Even so, countries receiving the illegally-imported substances are also affected by problems stemming from drug prohibition. For example, Ecuador has allegedly absorbed up to 300,000 refugees from Colombia who are running from guerrillas, paramilitaries and drug lords, says Linda Helfrich. While some applied for asylum, others are still illegal, and the drugs that pass from Colombia through Ecuador to other parts of South America create economic and social problems.

Violent crime

In many countries worldwide, the illegal drug trade is thought to be directly linked to violent crimes such as murder; this is especially true in third world countries, but is also an issue for many developed countries worldwide. In the late 1990s in the United States, for example, the Federal Bureau of Investigation estimated that 5% of murders were drug-related. However, after a crackdown by U.S. and Mexican authorities in the first decade of the 21st century (part of tightened borders security in the wake of the September 11 attacks), border violence inside Mexico surged, with the Mexican government estimating that 90% of the killings are drug-related.

A report by the UK government’s drug strategy unit that was leaked to the press, stated that due to the expensive price of highly addictive drugs such as heroin and cocaine, that drug use was responsible for the great majority of crime, including 85% for shoplifting, 70-80% of burglaries and 54% of robberies. “The cost of crime committed to support illegal cocaine and heroin habits amounts to £16 billion a year in the UK” (note: this is more than the entire annual UK’s Home Office budget)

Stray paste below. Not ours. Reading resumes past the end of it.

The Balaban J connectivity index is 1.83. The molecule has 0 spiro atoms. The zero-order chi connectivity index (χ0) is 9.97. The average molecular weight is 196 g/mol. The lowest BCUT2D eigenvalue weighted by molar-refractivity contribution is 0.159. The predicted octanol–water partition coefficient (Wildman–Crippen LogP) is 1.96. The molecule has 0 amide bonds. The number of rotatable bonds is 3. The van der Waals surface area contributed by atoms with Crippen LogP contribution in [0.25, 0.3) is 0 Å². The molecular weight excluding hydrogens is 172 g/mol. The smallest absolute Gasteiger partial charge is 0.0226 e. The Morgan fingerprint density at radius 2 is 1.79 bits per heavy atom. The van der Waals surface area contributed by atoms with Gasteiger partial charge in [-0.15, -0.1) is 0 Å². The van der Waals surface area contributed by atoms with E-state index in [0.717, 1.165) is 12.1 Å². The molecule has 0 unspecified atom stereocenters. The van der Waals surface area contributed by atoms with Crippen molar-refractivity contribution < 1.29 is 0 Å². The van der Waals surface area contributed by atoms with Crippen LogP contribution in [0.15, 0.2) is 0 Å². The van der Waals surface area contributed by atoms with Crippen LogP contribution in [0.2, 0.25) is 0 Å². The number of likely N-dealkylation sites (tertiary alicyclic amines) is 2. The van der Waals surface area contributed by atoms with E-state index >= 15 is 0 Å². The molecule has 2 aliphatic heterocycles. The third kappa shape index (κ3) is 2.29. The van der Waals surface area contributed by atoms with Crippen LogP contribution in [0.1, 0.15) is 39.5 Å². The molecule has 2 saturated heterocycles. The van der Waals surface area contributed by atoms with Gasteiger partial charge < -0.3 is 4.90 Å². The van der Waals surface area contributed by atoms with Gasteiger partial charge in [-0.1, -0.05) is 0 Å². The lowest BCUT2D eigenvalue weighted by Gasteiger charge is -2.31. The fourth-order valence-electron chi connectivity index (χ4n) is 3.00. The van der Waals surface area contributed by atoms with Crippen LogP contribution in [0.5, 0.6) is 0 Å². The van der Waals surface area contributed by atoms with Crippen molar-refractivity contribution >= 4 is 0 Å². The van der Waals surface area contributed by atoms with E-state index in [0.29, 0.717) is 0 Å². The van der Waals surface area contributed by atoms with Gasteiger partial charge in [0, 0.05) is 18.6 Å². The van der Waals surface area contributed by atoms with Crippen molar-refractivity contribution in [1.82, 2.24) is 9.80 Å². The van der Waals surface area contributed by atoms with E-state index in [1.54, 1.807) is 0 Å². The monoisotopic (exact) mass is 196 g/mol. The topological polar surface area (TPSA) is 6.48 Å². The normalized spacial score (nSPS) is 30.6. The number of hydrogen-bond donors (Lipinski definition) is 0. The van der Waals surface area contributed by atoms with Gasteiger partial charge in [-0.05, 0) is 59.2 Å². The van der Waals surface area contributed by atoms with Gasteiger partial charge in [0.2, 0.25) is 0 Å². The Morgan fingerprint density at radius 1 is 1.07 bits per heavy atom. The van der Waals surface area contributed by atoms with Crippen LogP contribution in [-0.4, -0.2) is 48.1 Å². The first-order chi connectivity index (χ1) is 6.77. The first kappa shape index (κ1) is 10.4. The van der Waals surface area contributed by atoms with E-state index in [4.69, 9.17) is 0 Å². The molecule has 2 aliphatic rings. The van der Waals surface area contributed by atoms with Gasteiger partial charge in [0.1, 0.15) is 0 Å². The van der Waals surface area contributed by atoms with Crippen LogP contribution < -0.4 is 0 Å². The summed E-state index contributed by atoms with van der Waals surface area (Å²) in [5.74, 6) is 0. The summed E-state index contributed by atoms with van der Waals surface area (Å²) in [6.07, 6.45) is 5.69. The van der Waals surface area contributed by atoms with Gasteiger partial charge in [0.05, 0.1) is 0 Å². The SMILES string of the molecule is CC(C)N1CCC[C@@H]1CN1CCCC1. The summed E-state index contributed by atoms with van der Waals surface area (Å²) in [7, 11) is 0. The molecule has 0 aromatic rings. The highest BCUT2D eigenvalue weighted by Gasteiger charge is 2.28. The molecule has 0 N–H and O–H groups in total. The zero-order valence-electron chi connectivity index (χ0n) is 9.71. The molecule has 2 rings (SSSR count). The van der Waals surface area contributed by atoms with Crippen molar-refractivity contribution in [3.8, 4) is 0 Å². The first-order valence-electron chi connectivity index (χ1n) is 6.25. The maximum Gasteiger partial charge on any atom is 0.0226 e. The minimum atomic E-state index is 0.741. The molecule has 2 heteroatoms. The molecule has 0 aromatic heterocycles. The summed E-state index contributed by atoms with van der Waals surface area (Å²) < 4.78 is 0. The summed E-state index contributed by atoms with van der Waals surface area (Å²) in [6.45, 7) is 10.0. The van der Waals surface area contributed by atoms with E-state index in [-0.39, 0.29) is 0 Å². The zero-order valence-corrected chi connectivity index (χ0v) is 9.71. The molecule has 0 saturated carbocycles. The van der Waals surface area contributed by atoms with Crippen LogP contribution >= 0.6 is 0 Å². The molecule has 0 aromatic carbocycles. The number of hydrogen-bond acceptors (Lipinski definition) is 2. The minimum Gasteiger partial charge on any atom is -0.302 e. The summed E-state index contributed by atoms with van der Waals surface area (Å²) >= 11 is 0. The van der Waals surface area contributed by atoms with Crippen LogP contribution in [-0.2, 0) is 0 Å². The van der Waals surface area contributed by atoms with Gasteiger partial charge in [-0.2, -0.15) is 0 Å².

Minors and the illegal drug trade in the US

The U.S. government’s most recent 2005 National Survey on Drug Use and Health (NSDUH) reported that nationwide over 800,000 adolescents ages 12–17 sold illegal drugs during the twelve months preceding the survey; such adolescents also admitted to know or be linked to other drug dealers across the nation. The 2005 Youth Risk Behavior Survey by the U.S. Centers for Disease Control and Prevention (CDC) reported that nationwide 25.4% of students had been offered, sold, or given an illegal drug by someone on school property. The prevalence of having been offered, sold, or given an illegal drug on school property ranged from 15.5% to 38.8% across state CDC surveys (median: 26.1%) and from 20.3% to 40.0% across local surveys (median: 29.4%).

Despite over $7 billion spent annually towards arresting and prosecuting nearly 800,000 people across the country for marijuana offenses in 2005 (FBI Uniform Crime Reports), the federally-funded Monitoring the Future Survey reports about 85% of high school seniors find marijuana “easy to obtain.” That figure has remained virtually unchanged since 1975, never dropping below 82.7% in three decades of national surveys.

In 2009, the Justice Department identified more than 200 U.S. cities in which Mexican drug cartels “maintain drug distribution networks or supply drugs to distributors” – up from 100 three years earlier.

REF:http://en.wikipedia.org/wiki/Illegal_drug_trade